High-intensity sonar used by navies to scan the water column to detect obstacles and locate submarines can emit sounds of 235 decibels, which is as loud as a rocket blast. 

Another instance is pile driving, which is used for the installation of foundations for docks, bridges, and offshore oil and gas platforms. To install a pile, a heavy weight is lifted and dropped onto the pile producing a loud impulse sound that reverberates through the water and the ocean floor. 

What Problems Does Anthropogenic Underwater Noise Present to Animals?

Human-made noise levels in the oceans have doubled every decade for the past 60 years of ever-increasing industrialization. Nowadays, the presence of noise coming from commercial vessels is ceaseless and considered to be the main source of man-made sound underwater. Chronic noise causes stress which in turn affects the health of marine animals. Moreover, the anthropogenic underwater noise is progressively masking the acoustic world of marine animals. Consequently, it decreases their ability to communicate, navigate, detect prey, escape predators, and find mates.

Furthermore, the noise from airguns can cause the marine environment to be heavily degraded over large areas forcing the affected animals to abandon their natural habitat. What is more, the blasts from airguns are so loud and constant that they can disturb the vital behaviors of fish, dolphins, whales, and turtles causing temporary or permanent hearing loss.

Cetaceans in particular are acutely threatened during airgun surveys and military exercises when warships use intense sonar. They seem to change their regular behavior in panic to escape the deadly noise, diving too deep, which causes decompression leading to lethal outcomes. The history of the past two decades shows many tragic examples where hundreds of fatally injured or dead animals with their ears bleeding were found on shores after such intense military sonar exercises.

What Are the Possible Solutions to the Problem of Underwater Noise Pollution?

Underwater noise pollution is a serious threat to marine life. But it also can be solved easier than the major problems of ocean pollution, acidification, or climate change.

For example, in 2017 the Vancouver Fraser Port Authority started asking ships to simply slow down when going through the Haro Strait, where the southern resident killer whales are feeding in late summer. Slower ships produce less noise and it can be the easiest solution at hand to deal with the issue of noise pollution.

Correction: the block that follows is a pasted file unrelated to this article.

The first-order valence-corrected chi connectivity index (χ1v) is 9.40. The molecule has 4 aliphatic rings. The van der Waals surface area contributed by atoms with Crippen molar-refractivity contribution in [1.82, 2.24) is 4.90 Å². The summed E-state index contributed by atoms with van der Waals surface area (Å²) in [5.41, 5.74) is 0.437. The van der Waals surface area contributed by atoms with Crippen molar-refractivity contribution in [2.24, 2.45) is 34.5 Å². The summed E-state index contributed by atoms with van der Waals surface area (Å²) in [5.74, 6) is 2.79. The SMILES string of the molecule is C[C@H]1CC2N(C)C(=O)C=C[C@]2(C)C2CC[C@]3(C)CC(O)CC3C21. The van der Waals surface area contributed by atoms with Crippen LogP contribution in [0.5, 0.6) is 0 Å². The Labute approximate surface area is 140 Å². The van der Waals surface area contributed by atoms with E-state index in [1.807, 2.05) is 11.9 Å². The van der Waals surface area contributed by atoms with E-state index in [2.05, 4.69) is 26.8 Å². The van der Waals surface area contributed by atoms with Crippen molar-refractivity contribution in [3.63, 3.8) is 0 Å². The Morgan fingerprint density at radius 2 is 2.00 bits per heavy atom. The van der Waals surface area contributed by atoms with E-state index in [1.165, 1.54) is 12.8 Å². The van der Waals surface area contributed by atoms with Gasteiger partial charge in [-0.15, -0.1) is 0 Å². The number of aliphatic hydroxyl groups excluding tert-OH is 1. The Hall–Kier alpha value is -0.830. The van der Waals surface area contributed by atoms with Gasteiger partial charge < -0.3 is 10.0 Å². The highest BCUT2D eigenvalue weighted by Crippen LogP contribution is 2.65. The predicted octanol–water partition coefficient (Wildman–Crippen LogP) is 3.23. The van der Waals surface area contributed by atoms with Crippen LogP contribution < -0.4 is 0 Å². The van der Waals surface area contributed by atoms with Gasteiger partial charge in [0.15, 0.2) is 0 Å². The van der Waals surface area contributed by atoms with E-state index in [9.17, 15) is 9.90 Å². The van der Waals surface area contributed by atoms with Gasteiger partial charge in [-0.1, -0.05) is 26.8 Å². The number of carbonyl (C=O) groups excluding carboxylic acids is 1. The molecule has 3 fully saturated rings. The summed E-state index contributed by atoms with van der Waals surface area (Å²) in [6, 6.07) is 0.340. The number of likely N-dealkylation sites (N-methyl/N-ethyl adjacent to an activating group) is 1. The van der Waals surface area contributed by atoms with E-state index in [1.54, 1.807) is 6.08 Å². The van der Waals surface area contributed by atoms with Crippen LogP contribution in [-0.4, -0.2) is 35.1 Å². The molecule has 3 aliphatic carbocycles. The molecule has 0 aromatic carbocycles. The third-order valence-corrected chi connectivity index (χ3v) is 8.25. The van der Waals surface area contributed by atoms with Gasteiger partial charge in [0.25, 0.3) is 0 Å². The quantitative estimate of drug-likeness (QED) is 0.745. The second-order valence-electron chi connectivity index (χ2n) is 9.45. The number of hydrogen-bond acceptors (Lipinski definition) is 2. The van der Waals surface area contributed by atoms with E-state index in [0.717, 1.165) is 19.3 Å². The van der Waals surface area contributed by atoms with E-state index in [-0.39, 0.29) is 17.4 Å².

Additionally, redesigning propellers to make them quieter and re-routing shipping lanes in order to avoid overlapping major shipping routes with critical habitats of ocean animals should bring about tangible changes in the relatively short run.

Likewise, inventing quieter ways of hammering during the pile driving and gentler ways of doing seismic surveys can help achieve profound changes as well. In fact, there are already some incentives for using quieter technologies. The European Union for instance had a healthy marine system directive for 2020. And one of the ways that they define a healthy marine system is by how much noise is going in these waters.

Lastly, developing clean energy sources should also reduce the usage of fossil sources and hence the need for airgun explorations in the long run.

Although most waters remain completely unregulated when it comes to ocean noise, scientists still believe that there is real momentum right now in policy aspects, and more key role institutions pay attention to this issue. We already have enough knowledge to clearly state that quieter waters are healthier waters. Nevertheless, now scientists are trying to come up with more details and facts to support the whole movement of ocean quietening.

While ocean noise pollution may not seem like the biggest issue, we have at the moment, it adds up to the wide range of negative effects caused by human activity. Unfortunately, all of these impacts are not isolated from each other, they are interconnected and they multiply. Therefore, we need to educate ourselves and do what’s in our power to help preserve the health of marine ecosystems.